His argument about adoptionism entailing justification through works rather than grace strikes me as projecting later concerns onto an earlier time, but even if this is not the case it’s not clear to me that it does entail this: adoptionists don’t need to claim Jesus earned his adoption. God could have thought he was the best of a bad lot, or even adopted him on a completely arbitrary basis (or ‘through grace alone’ if you like that wording better). In any case, even if it is theologically unsound, why assume that Mark must have a theologically sound view?

    Which we can make into a wider point. Perhaps Bird is right and there’s some kind of logic at play which means adoptionism and other views that later become heretical minority views have some kind of problems or tension that trinitarianism (or at least pre-existence) doesn’t. This might explain why trinitarianism eventually won out. But surely it’s more probable that the earliest Gospel presents a view that has problems and tensions within it, rather than gets things right (but strangely isn’t very explicit about it) from the get-go, and the logically problematic views end up being later deviations. Bird seems to agree that at least explicit trinitarianism is a later development, so he’s already bought into this view to some extent.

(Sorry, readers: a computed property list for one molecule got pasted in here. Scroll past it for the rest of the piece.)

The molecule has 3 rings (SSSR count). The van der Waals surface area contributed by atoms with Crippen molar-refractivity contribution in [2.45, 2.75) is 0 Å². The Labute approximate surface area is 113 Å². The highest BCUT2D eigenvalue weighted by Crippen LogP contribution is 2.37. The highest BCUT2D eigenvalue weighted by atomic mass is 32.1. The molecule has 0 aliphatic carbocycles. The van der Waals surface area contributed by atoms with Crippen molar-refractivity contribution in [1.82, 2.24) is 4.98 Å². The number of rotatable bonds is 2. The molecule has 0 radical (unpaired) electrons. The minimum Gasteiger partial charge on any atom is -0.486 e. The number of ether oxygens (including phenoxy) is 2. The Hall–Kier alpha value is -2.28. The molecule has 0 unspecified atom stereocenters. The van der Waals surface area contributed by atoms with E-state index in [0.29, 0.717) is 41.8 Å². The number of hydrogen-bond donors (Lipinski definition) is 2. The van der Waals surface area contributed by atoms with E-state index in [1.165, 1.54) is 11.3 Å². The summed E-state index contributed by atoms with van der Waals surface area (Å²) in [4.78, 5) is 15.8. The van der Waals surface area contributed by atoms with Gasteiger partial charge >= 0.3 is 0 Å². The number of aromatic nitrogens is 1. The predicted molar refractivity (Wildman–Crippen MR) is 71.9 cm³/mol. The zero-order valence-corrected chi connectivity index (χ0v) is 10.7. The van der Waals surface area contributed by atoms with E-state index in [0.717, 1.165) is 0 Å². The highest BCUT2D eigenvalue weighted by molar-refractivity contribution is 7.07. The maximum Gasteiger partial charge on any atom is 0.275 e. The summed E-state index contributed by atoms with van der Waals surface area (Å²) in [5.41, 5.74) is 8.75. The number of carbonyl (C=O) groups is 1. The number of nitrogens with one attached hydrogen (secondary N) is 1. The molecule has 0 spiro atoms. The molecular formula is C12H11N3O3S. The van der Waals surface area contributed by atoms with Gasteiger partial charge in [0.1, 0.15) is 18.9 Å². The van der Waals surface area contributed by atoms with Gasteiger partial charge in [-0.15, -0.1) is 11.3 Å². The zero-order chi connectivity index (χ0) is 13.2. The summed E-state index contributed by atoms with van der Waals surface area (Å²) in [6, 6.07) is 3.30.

• I wonder what would happen if that quote from Mike Bird were made into a meme…

      I think the ending of your comment is right on target. The main reason Christology is a focus of so much debate and so many conflicting formulations, is because of lack of clarity, tensions, unresolved issues, and unanswered questions in the textual sources themselves.

      • arcseconds

        I wonder whether it’s worth expanding on my point about Mark: why think any of the early writers had a clear and consistent view of who Jesus is?

        Maybe they were simply confused. And maybe there’s a lesson in there for Christian theology…